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Monthly Archives: March 2011

Some amazing shoots from Robert Bresson film “Les Dames du Bois de Bolougne”

Les Dames du Bois de Boulogne (Sept. 21, 1945) French film director Robert Bresson is famous for his use of non-professional actors. Prior to watching Les Dames du Bois de Boulogne, I had only seen one Bresson film, Pickpocket (1959), whose protagonist was most certainly not a professional actor. He shambled through the proceedings like a man on a heavy dose of tranquilizers, his movements slow, his eyes haunted. It was an interesting film, and one I may watch again some day, but it didn’t mo … Read More

via OCD Viewer

Marnie Breckenridge (American opera singer), soprano. Played the role of Death (Princess) in Philip Glass’ Orphee February 26th and 27th 2011 at the Herbst Theater in San Francisco.

Child of Paradise: Marcel Carne and Golden Age of French cinema by Edward Baron Turk (Google books)

About Maria Casares as Natalie in Marcel Carne’s film “Children of Paradise”

http://books.google.com/booksid=UeSRvpTu2qoC&pg=PA281&dq=maria+casares&hl=ru&ei=Jr2RTZrOH4uq8AOJ8tTmAw&sa=X&oi=book_result&ct=result&resnum=6&ved=0CD4Q6AEwBTgU#v=onepage&q=maria%20casares&f=false

About Maria Casares in “Other” Spanish Theaters” by Maria M. Delgado (Google books)

http://books.google.com/books?id=K7svjrECccAC&pg=RA3-PA1&dq=maria+casares&hl=ru&ei=1bORTfvmGoiz8QPgvM3mAw&sa=X&oi=book_result&ct=result&resnum=1&ved=0CCoQ6AEwAA#v=onepage&q=maria%20casares&f=false

Marnie Breckenridge – An Interview with “La Princesse” of Philip Glass’ Orphée

By Seán Martinfield

Ensemble Parallèle presents Philip Glass’ Orphée February 26th and 27th at the Herbst Theater in San Francisco. The work is a direct adaptation of Jean Cocteau’s iconic 1950 film and screenplay, Orphée. The film is a re-telling of the classic tale of Orpheus and Eurydice. The script is opulent in language, its look and use of special effects is stunningly simple yet provocative. The character of “Orpheus” is portrayed by Jean Marais, the romantic hero of Cocteau’s 1946 masterpiece, La Belle et La Bête. Beside him as “Eurydice” is Marie Déa and in-between them is the figure of Death – “La Princesse” – played by enigmatic beauty, Maria Casarès. The themes are strong. What is love? What is death? What is the point of living? Jean Cocteau’s Orphée is cinematic poetry. It was inevitable that it should be transformed into an opera.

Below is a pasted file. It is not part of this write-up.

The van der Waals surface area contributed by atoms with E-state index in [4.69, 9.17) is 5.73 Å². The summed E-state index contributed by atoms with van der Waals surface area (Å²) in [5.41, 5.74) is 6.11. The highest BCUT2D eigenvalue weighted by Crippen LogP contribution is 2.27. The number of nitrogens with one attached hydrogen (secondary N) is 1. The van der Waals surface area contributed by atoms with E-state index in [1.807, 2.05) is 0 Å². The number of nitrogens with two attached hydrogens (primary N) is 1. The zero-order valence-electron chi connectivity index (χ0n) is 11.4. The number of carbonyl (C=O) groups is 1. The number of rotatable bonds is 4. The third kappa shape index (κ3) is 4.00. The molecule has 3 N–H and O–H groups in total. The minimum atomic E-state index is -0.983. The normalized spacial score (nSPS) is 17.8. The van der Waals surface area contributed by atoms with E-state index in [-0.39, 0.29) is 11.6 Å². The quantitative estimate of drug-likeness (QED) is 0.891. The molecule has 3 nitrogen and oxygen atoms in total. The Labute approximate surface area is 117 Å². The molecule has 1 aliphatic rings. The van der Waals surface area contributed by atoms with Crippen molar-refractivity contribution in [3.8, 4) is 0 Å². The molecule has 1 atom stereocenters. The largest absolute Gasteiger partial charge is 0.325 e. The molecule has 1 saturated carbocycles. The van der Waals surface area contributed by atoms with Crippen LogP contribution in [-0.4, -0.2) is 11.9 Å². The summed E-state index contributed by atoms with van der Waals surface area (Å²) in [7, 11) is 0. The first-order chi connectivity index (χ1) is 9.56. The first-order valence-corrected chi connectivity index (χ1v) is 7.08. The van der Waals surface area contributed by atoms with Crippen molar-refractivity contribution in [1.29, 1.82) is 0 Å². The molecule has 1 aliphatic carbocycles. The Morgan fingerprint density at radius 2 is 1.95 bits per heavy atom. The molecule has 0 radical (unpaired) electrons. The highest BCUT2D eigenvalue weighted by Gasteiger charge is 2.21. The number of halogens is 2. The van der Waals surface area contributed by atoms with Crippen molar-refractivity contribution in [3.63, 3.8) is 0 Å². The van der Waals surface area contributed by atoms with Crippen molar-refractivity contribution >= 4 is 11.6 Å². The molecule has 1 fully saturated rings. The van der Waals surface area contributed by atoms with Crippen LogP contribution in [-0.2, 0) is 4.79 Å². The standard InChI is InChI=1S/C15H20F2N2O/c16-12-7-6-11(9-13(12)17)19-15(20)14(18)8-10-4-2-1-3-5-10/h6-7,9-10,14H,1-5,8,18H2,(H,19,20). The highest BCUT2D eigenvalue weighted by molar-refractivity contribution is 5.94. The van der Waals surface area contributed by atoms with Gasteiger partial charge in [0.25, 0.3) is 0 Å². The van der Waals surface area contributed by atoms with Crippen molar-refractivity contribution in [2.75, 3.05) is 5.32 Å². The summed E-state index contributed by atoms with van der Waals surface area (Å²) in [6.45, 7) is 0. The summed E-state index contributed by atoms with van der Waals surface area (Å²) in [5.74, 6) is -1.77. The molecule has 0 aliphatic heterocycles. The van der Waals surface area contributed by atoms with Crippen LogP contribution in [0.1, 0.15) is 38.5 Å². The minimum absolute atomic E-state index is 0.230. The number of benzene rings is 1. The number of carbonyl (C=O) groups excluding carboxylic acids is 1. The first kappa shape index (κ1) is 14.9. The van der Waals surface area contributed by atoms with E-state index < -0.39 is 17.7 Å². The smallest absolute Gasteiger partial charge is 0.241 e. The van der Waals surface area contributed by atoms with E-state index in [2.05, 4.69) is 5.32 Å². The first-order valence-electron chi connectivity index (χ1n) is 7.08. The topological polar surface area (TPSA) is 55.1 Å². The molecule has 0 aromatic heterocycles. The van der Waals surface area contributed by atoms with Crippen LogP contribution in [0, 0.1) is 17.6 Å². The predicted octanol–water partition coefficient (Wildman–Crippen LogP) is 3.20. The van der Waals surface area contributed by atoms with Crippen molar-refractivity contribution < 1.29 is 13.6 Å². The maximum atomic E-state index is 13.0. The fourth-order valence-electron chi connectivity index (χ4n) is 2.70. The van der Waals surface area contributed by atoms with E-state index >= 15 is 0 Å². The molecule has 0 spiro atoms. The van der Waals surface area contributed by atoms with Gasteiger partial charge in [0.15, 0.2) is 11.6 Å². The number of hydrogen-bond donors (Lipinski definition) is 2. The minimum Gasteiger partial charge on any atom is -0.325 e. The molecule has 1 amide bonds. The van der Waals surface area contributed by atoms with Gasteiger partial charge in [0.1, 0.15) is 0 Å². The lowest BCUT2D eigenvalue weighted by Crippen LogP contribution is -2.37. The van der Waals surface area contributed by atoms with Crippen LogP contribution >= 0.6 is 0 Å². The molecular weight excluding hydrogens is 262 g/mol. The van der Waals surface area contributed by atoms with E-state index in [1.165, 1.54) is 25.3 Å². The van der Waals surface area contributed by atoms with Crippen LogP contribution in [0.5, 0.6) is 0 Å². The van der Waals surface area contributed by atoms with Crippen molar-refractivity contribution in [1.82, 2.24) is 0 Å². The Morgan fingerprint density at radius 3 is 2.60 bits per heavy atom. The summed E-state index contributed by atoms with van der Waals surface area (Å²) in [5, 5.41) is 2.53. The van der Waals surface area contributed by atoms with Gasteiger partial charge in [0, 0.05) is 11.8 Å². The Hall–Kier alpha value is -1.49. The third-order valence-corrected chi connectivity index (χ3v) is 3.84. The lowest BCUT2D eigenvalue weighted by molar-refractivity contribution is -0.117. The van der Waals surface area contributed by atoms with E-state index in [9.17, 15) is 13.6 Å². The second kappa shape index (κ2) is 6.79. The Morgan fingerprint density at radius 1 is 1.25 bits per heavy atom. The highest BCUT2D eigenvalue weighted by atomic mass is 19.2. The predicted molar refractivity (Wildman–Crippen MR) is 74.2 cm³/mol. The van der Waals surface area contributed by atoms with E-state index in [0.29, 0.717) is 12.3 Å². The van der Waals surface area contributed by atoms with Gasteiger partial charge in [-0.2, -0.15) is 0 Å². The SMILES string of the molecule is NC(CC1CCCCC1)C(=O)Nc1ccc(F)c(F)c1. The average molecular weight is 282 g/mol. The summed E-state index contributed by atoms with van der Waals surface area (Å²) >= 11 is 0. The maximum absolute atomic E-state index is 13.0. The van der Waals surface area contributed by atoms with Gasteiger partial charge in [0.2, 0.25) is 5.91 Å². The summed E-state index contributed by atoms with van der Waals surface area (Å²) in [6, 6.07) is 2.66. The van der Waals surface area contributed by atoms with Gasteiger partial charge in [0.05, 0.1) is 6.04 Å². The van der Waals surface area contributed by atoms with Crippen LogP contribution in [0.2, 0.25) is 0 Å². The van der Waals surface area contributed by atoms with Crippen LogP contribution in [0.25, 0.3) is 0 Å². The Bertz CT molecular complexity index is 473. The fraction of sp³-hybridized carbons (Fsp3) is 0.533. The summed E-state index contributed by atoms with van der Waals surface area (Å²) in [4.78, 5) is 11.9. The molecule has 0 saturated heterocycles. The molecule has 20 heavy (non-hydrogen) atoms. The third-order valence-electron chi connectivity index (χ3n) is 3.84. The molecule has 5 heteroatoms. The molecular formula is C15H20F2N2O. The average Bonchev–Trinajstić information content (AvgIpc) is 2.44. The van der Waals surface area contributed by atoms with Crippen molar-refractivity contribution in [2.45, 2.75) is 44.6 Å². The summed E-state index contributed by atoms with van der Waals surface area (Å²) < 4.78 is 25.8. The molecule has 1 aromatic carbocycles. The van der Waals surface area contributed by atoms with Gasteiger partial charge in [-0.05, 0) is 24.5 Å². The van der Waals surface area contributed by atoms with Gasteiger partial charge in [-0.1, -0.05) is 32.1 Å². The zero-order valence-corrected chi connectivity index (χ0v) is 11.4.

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PREFACE

A man who dozes, his mouth half open, in front of a wood fire, lets slip some secrets from that night of the human body that is called the soul, over which he is no longer master.
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When I make a film, it is a sleep in which I am dreaming. Only the people and places of the dream matter. I have difficulty making contact with others, as one does when half-asleep. If a person is asleep and someone else comes into the sleeper’s room, this other person does not exist. He or she exists only if introduced into the events of the dream. Sunday is not a real day of rest for me, I try to go back to sleep as quickly as possible.
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Maria Casares performed in two very prominent Jean Cocteau’s films, “Orpheus” and “Testament of Orpheus”, in which she played Death (the Princess).

So I post two essays of Jean Cocteau about these films.

There are two photos from “Orphee” set.

Material from Wikipedia, the free encyclopedia; since it is a free encyclopedia, I post the material here ^_^

María Casares (21 November 1922 – 22 November 1996) was a Spanish actress and one of the most distinguished stars of the French stage. She was usually credited in France as Maria Casarès.

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